They say it’s not black and white, but grey.
I want that grey instead of white-hot, instead of black as dead earth: my boy's seizures colored both.
And I have been looking for a long time.
I am searching for grey that is smooth river stone, mackerel sky. Even the pure white of soft wind would do.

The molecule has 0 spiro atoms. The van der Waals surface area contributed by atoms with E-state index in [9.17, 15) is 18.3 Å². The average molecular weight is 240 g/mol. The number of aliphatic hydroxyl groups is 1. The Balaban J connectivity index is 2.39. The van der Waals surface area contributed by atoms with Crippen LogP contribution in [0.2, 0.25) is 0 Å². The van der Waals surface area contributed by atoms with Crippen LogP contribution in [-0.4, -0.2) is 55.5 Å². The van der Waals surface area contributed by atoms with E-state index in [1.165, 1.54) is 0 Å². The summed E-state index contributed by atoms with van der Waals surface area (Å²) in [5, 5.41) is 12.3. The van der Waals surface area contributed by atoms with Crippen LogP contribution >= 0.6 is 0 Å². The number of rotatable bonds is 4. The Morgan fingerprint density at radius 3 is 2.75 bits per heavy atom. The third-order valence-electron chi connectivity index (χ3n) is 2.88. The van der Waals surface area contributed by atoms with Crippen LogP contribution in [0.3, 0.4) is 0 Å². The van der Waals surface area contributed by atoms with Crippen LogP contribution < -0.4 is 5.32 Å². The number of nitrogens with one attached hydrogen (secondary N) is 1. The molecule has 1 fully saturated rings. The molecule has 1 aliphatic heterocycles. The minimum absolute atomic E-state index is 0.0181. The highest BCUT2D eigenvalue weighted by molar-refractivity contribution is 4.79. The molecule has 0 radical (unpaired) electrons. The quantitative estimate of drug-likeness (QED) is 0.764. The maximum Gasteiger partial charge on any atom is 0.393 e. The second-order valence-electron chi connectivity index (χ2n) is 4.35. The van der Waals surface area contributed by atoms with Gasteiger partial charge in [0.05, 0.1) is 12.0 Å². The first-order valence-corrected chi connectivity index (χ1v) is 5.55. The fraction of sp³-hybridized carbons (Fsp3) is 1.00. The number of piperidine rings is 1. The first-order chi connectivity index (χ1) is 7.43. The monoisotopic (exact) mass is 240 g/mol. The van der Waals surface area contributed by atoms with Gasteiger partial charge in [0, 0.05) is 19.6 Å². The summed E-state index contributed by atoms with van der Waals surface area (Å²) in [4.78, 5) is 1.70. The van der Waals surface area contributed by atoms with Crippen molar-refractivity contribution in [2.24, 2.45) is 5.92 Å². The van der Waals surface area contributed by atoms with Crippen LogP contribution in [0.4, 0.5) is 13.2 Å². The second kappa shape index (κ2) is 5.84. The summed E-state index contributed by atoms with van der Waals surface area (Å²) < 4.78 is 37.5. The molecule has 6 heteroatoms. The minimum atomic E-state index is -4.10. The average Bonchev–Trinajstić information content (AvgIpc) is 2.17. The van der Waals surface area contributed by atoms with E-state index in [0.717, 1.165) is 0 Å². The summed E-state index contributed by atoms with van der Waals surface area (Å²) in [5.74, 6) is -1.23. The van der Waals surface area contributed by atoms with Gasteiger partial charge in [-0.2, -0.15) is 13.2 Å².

I hide the black—inside—that sometimes spews out swift red swathes.
I want the white of ocean foam, sand dollar, my boy’s smile, not the blinding white scorch of relentless electric screams.
I am looking for the grey that lingers, soft like a ribbon ...
a dream ... smoke.
My white is thin and brittle, chipped, the black rottenness glistening beneath—stinking, putrid.
Give me simple grey—easy on my mind’s eye—give me mackerel sky.
|photo by Michael Kolster|